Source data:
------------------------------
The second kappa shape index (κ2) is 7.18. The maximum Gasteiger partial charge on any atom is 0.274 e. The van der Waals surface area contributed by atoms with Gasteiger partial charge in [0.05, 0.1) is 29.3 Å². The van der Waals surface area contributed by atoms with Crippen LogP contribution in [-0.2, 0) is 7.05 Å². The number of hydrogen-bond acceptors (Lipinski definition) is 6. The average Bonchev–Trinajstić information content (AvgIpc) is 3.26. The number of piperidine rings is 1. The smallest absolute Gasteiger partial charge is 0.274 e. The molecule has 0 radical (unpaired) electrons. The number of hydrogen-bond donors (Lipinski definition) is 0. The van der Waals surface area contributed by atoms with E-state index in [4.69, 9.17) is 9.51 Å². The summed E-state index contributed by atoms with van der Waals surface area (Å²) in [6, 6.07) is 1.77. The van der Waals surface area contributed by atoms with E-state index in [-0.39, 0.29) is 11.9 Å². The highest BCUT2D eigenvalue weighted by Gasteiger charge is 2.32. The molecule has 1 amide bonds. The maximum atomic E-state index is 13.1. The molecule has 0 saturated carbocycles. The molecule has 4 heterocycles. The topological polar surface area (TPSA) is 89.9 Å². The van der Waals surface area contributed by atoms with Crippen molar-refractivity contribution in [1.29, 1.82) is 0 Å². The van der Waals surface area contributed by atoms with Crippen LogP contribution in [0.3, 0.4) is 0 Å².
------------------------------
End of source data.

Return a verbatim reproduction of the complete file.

The second kappa shape index (κ2) is 7.18. The maximum Gasteiger partial charge on any atom is 0.274 e. The van der Waals surface area contributed by atoms with Gasteiger partial charge in [0.05, 0.1) is 29.3 Å². The van der Waals surface area contributed by atoms with Crippen LogP contribution in [-0.2, 0) is 7.05 Å². The number of hydrogen-bond acceptors (Lipinski definition) is 6. The average Bonchev–Trinajstić information content (AvgIpc) is 3.26. The number of piperidine rings is 1. The smallest absolute Gasteiger partial charge is 0.274 e. The molecule has 0 radical (unpaired) electrons. The number of hydrogen-bond donors (Lipinski definition) is 0. The van der Waals surface area contributed by atoms with E-state index in [4.69, 9.17) is 9.51 Å². The summed E-state index contributed by atoms with van der Waals surface area (Å²) in [6, 6.07) is 1.77. The van der Waals surface area contributed by atoms with E-state index in [-0.39, 0.29) is 11.9 Å². The highest BCUT2D eigenvalue weighted by Gasteiger charge is 2.32. The molecule has 1 amide bonds. The maximum atomic E-state index is 13.1. The molecule has 0 saturated carbocycles. The molecule has 4 heterocycles. The topological polar surface area (TPSA) is 89.9 Å². The van der Waals surface area contributed by atoms with Crippen molar-refractivity contribution in [1.29, 1.82) is 0 Å². The van der Waals surface area contributed by atoms with Crippen LogP contribution in [0.3, 0.4) is 0 Å².